Liberia pest outbreak:
Several villages in Liberia were attacked by a large outbreaks of a forest pest, Achaea catocaloides, larvae that feed primarily on trees. The infestation was first reported on January 14th in Bong county, Central Liberia and later moved to Lofa and Gbarpolu counties in the northern part of the country. A team of experts from FAO, Liberia, Sierra Leone and Ghana witnessed the situation in seven localities and concluded that most of the damage was done to Dahame trees and only minor damage was seen on coffee, cocoa and plantain banana. Staple crops such as maize and millets were not affected. However, the sheer number of larvae and larvae-induced water and sanitation problems sent a wave of panic among villagers, drove some out of their homes and caused the POL to declare a national state of emergency. The current outbreak and future potential outbreaks can be managed by launching well planned intervention strategies. USAID deployed assessment teams and provided $100,000 through OFDA to assist affected communities with health and larvae-induced sanitation problems as well as strengthen capacity of GOL and local communities to scout, monitor and respond. OFDA field and HQ staff will continue monitoring the situation in the subregion in close collaboration with GOL, FAO and other partners and respond and report accordingly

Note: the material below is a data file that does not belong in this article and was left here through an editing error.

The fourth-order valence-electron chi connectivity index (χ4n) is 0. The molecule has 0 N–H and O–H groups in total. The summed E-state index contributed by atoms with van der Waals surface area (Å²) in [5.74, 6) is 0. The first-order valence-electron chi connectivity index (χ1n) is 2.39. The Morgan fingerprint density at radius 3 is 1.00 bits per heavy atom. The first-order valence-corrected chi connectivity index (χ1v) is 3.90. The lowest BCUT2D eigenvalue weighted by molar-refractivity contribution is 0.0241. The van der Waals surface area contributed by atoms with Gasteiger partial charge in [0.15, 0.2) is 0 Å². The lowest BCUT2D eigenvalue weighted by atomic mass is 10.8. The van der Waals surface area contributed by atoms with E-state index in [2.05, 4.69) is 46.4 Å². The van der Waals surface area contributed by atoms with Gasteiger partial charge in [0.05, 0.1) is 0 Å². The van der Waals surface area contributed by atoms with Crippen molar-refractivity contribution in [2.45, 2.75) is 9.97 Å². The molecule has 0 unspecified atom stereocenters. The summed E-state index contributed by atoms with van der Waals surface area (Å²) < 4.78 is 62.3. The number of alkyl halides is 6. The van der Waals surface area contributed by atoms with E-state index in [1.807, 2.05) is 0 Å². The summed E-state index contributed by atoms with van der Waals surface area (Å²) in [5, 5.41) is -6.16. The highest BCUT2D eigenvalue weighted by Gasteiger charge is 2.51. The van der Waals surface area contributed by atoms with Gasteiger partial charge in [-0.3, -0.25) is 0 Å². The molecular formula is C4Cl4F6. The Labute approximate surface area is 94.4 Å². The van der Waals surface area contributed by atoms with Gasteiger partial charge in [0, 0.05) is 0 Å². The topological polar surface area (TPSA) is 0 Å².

(Note: There is an increasing risk of armyworms and grasshoppers occurring in the sub-region due to the change in the weather patterns and the landscape. End note).
The DL situation remained relatively calm in January. Only a few hoppers and adult groups were treated on 621 ha in northern Mauritania where much larger areas were sprayed in December. Small-scale breeding was reported along both sides of the Red Sea coast in Eritrea, Sudan, Saudi Arabia and Yemen. Locust numbers increased in northwest Somalia around Gulf of Aden in January. Other countries remained calm (FAO-DLIS, AELGA, CNLA/Mauritania, PPD/Addis).